This article was reported for ENEMY Magazine, a new print magazine and newsletter dedicated to reporting on abuses of power in news deserts and underrepresented communities across the United States. Subscribe to ENEMY here.
Over the years, Sophia* built up a dependable set of regulars. Sex work paid “enough to survive more than comfortably” and it was work she preferred over jobs she’d had in the past, like working in restaurants or warehouses. Those jobs, she said, were “much more labor intensive for quite a lot less pay.”
But when news of the coronavirus first began to circulate in January, business started to slow. As the pandemic intensified into the summer, Sophia said she no longer made enough to cover her living expenses. “I get maybe one call every week or two compared to the two to three per day I was used to,” she told ENEMY in June.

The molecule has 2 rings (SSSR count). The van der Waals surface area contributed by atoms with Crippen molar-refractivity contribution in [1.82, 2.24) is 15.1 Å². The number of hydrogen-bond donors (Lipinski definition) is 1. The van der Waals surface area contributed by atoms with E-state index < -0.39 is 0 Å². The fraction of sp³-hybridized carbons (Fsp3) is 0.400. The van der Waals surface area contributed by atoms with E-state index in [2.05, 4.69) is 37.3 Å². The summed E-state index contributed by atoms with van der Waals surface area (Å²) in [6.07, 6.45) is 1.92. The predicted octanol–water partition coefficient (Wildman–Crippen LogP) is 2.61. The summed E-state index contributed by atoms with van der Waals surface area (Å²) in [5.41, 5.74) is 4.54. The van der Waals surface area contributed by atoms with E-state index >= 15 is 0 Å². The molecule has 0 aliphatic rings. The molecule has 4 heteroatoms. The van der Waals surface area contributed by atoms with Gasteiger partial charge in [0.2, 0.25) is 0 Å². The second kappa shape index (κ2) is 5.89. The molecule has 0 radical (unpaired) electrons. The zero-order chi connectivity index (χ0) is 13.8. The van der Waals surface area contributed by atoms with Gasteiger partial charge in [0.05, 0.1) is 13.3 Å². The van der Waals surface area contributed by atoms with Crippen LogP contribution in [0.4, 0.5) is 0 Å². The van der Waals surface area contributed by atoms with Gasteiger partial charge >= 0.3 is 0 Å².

Sophia, 30, estimated that her income decreased by nearly 80 percent since the start of the pandemic. As a consequence, she could no longer pay her rent and, by June, was in the process of being evicted—so she moved out. “I’m staying with my boyfriend and dealing with domestic violence issues,” she said.
When we spoke at the start of the summer, Sophia was trying to scrape together enough cash to get something to eat after a client canceled at the last minute. “That’s par for the course as of late,” she said. “It’s a real struggle.”
By the end of August, things hadn’t improved. “I’m okay,” she said. “Things are pretty rough financially, but I’m alive.”
On August 29, Sophia died of a probable drug overdose.
She had long considered herself a survivor, but a deadly pandemic, she told ENEMY just weeks before she passed, was pushing the limits of that identity. “It is definitely an event I never anticipated living through,” she said. “It feels much more literal than before.”
Sophia’s story isn’t unique. Exotic dancers, call girls, dominatrix, and other individuals working in the sex industry are struggling with the financial hardships and threats to their health brought on by the coronavirus pandemic.